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Antimicrobial Immunity: A General Scheme


Antimicrobial Immunity: A General Scheme
At this point the reader will appreciate that the immune system is highly efficient at recognizing foreign substances by their shape but has no infallible way of distinguishing whether they are dangerous (‘pathogenic’). By and large, this approach works well to control infection, but it does have its unfortunate side, e.g. the violent immune response against foreign but harmless structures such as pollen grains, etc. (see Fig. 35).

Antimicrobial Immunity: A General Scheme

Would-be parasitic microorganisms that penetrate the barriers of skin or mucous membranes (top) have to run the gauntlet of four main recognition systems: complement (top right), phagocytic cells (centre), antibody (right) and cell-mediated immunity (bottom), together with their often interacting effector mechanisms. Unless primed by previous contact with the appropriate antigen, antibody and cell-mediated (adaptive) responses do not come into action for several days, whereas complement and phagocytic cells (innate), being ever present, act within minutes. There are also (top centre) specialized innate elements, such as lysozyme, interferons, etc., which act more or less non-specifically, much as antibiotics do. Innate molecules that have evolved to block virus infection are sometimes called restriction factors.
Generally speaking, complement and antibody are most active against microorganisms free in the blood or tissues, while cell-mediated responses are most active against those that seek refuge in cells (left). But which mechanism, if any, is actually effective depends largely on the tactics of the microorganism itself. Successful parasites are those able to evade, resist or inhibit the relevant immune mechanisms, as illustrated in the following five figures. Evasion molecules, together with those that directly damage the host, are known as virulence factors. With increased knowledge of the host and pathogen genomes, identification of virulence factors has become a top priority.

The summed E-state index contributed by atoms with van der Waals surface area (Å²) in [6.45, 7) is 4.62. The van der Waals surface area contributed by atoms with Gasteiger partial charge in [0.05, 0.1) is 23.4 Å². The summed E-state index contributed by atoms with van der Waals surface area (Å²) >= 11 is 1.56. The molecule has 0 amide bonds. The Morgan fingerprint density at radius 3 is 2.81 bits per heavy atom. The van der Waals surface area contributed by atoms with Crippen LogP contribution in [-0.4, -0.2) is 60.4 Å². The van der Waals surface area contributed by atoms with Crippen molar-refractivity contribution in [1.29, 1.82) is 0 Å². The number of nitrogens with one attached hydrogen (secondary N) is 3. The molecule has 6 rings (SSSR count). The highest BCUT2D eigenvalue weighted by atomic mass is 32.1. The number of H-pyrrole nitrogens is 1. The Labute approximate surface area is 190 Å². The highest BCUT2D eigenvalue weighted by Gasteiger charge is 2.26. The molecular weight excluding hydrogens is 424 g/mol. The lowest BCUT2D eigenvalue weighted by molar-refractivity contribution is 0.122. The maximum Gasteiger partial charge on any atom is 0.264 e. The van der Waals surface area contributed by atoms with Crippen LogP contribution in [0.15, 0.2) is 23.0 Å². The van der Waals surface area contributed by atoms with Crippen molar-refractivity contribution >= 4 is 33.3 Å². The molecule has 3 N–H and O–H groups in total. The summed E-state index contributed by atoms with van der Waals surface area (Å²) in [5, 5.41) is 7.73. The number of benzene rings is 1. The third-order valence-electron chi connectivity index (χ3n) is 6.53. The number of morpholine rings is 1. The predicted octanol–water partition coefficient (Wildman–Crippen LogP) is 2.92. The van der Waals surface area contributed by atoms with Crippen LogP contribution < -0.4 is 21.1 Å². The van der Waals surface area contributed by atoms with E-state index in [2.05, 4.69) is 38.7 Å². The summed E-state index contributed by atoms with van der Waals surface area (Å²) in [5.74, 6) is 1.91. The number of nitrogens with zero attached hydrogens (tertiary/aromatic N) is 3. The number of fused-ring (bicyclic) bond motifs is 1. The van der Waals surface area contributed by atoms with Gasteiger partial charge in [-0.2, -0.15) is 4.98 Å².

Entry Many microorganisms enter the body through wounds or bites, but others live on the skin or mucous membranes of the intestine, respiratory tract, etc., and are thus technically outside the body.
Surface barriers Skin and mucous membranes are to some extent protected by acid pH, enzymes, mucus and other antimicrobial secretions, as well as IgA antibody (see below). The lungs, intestine, genitourinary tract and eye each have their own specialized combination of protection mechanisms.
Natural antibiotics The antibacterial enzyme lysozyme (produced largely by macrophages; see Fig. 29) and defensins, a family of polypeptides with broad antimicrobial properties, produced especially at mucosal surfaces, provide protection against many bacteria. Recent research has also discovered a whole range of molecules blocking viruses from becoming established in cells. These ‘restriction factors’ are regulated by the antiviral interferons (see Figs 24 and 27), soluble proteins released at sites of viral entry.
C3 Complement is activated directly (‘alternative pathway’) by many microorganisms, particularly bacteria, leading to their lysis or phagocytosis. The same effect can also be achieved when C3 is activated by antibody (‘classic pathway’; see Fig. 6) or by mannose-binding protein.
TH Helper T cells perform several distinct functions in the immune response to microbes. Some respond to ‘carrier’ determinants and stimulate antibody synthesis by B cells. Viruses, bacteria, protozoa and worms have all been shown to function as fairly strong carriers, although there are a few organisms to which the antibody response appears to be T-independent. Others secrete cytokines that attract and activate macrophages, eosinophils, etc. (see Figs 21 and 24), or enhance the activity of cytotoxic T cells. The central role of T helper cells in many infections is shown by the serious effects of their destruction, e.g. in AIDS (see Fig. 28).